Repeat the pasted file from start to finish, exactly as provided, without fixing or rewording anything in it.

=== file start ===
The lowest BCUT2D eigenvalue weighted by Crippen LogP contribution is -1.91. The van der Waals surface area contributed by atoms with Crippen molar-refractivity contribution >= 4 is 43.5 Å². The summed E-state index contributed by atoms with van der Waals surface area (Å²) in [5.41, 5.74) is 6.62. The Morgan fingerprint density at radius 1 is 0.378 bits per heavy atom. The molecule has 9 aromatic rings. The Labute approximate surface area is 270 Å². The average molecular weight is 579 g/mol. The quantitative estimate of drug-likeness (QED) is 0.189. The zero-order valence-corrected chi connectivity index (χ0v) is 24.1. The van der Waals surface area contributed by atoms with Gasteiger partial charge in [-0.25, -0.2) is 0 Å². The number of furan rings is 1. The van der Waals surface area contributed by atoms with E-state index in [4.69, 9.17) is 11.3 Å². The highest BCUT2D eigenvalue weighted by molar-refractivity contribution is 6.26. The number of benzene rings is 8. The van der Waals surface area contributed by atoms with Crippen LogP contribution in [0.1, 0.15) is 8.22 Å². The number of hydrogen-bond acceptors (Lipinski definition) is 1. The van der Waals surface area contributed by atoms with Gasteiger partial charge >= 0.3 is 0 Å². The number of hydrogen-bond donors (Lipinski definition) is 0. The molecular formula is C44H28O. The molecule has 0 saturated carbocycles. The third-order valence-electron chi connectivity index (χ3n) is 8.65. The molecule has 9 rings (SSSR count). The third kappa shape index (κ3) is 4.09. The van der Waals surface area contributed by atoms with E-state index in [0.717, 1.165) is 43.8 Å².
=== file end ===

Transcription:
The lowest BCUT2D eigenvalue weighted by Crippen LogP contribution is -1.91. The van der Waals surface area contributed by atoms with Crippen molar-refractivity contribution >= 4 is 43.5 Å². The summed E-state index contributed by atoms with van der Waals surface area (Å²) in [5.41, 5.74) is 6.62. The Morgan fingerprint density at radius 1 is 0.378 bits per heavy atom. The molecule has 9 aromatic rings. The Labute approximate surface area is 270 Å². The average molecular weight is 579 g/mol. The quantitative estimate of drug-likeness (QED) is 0.189. The zero-order valence-corrected chi connectivity index (χ0v) is 24.1. The van der Waals surface area contributed by atoms with Gasteiger partial charge in [-0.25, -0.2) is 0 Å². The number of furan rings is 1. The van der Waals surface area contributed by atoms with E-state index in [4.69, 9.17) is 11.3 Å². The highest BCUT2D eigenvalue weighted by molar-refractivity contribution is 6.26. The number of benzene rings is 8. The van der Waals surface area contributed by atoms with Crippen LogP contribution in [0.1, 0.15) is 8.22 Å². The number of hydrogen-bond acceptors (Lipinski definition) is 1. The van der Waals surface area contributed by atoms with Gasteiger partial charge >= 0.3 is 0 Å². The number of hydrogen-bond donors (Lipinski definition) is 0. The molecular formula is C44H28O. The molecule has 0 saturated carbocycles. The third-order valence-electron chi connectivity index (χ3n) is 8.65. The molecule has 9 rings (SSSR count). The third kappa shape index (κ3) is 4.09. The van der Waals surface area contributed by atoms with E-state index in [0.717, 1.165) is 43.8 Å².